Krista Tippett, host of "On Being," believes we are in the middle of a big shift in the workplace. For a long time, she says, we were taught to keep all of our personal opinions and problems out of the office ? even if that wasn't the reality. Now, as worker expectations change and people bring more of their authentic selves to work, Tippett says managers need to discover how to allow more honesty and emotions and humanity in the workplace, while still delivering in a high-performing environment.
2018-12-26
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661: How One CEO Creates Joy at Work

Richard Sheridan, CEO of Menlo Innovations, says it took him years to learn what really mattered at work and how to create that kind of workplace culture. As a company leader today, he works hard to make sure both his job ? and the jobs of his employees ? are joyful. That doesn't mean they are happy 100% of the time, he argues, but that they feel fulfilled by always putting the customer first. Sheridan is the author of "Chief Joy Officer: How Great Leaders Elevate Human Energy and Eliminate Fear."
2018-12-18
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660: Why It?s So Hard to Sell New Products

Thomas Steenburgh, a marketing professor at the University of Virginia Darden School of Business, was inspired by his early career at Xerox to discover why firms with stellar sales and R&D departments still struggle to sell new innovations. The answer, he finds, is that too many companies expect shiny new products to sell themselves. Steenburgh explains how crafting new sales processes, incentives, and training can overcome the obstacles inherent in selling new products. He's the coauthor, along with Michael Ahearne of the University of Houston's Sales Excellence Institute, of the HBR article "How to Sell New Products."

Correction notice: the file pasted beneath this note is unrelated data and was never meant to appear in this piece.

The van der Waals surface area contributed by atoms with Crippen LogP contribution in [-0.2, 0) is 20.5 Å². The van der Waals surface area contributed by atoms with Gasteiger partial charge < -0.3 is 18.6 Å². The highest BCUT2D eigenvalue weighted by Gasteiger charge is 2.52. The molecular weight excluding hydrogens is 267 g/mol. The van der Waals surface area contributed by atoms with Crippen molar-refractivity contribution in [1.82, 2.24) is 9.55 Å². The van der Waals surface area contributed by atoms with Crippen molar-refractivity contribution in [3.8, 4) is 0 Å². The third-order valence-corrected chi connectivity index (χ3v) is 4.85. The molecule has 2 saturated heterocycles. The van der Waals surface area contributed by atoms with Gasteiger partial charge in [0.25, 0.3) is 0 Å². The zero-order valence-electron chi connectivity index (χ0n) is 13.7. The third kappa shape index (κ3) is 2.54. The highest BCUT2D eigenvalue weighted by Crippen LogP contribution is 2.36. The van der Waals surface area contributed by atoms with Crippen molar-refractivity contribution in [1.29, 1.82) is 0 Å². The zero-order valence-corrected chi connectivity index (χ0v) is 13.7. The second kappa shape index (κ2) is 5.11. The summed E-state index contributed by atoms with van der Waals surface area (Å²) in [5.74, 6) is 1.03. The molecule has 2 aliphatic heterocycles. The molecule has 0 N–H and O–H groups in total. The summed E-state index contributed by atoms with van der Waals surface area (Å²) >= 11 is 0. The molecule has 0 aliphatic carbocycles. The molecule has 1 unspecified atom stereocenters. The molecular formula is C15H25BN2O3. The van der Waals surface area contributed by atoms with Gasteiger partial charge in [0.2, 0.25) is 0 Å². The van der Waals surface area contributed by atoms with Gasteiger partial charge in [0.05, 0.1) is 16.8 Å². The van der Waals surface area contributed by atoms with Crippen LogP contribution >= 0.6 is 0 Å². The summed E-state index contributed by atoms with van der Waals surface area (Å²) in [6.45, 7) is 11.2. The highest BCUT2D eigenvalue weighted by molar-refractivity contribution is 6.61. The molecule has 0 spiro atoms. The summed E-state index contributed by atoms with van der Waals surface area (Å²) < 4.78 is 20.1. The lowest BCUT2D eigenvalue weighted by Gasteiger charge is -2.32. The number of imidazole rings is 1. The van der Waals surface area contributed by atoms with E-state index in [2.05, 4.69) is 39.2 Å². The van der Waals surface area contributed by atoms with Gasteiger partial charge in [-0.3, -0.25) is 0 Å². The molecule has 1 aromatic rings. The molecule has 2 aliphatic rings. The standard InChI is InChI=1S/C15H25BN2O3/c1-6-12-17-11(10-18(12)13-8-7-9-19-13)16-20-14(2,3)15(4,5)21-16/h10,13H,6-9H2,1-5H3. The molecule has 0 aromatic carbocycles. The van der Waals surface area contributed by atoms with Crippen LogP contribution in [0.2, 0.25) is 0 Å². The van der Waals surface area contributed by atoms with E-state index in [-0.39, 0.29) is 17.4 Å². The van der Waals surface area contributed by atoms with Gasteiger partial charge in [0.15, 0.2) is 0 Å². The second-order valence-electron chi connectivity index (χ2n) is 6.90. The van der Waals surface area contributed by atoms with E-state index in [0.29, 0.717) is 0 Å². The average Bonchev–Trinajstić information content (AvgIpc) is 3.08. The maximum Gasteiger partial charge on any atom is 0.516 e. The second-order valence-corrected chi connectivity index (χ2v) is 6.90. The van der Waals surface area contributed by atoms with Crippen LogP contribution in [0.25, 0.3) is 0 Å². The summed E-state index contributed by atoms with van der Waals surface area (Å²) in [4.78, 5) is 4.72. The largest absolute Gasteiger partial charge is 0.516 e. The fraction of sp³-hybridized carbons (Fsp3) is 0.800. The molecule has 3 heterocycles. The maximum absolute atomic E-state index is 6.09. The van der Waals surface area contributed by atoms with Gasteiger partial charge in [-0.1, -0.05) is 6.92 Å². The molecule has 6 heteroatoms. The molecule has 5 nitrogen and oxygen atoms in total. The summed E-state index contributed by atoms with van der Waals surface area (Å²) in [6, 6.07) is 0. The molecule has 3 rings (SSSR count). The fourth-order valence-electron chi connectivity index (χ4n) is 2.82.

2018-12-11
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659: The Right Way to Solve Complex Business Problems

Corey Phelps, a strategy professor at McGill University, says great problem solvers are hard to find. Even seasoned professionals at the highest levels of organizations regularly fail to identify the real problem and instead jump to exploring solutions. Phelps identifies the common traps and outlines a research-proven method to solve problems effectively. He's the coauthor of the book, "Cracked it! How to solve big problems and sell solutions like top strategy consultants."
2018-12-04
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658: Speak Out Successfully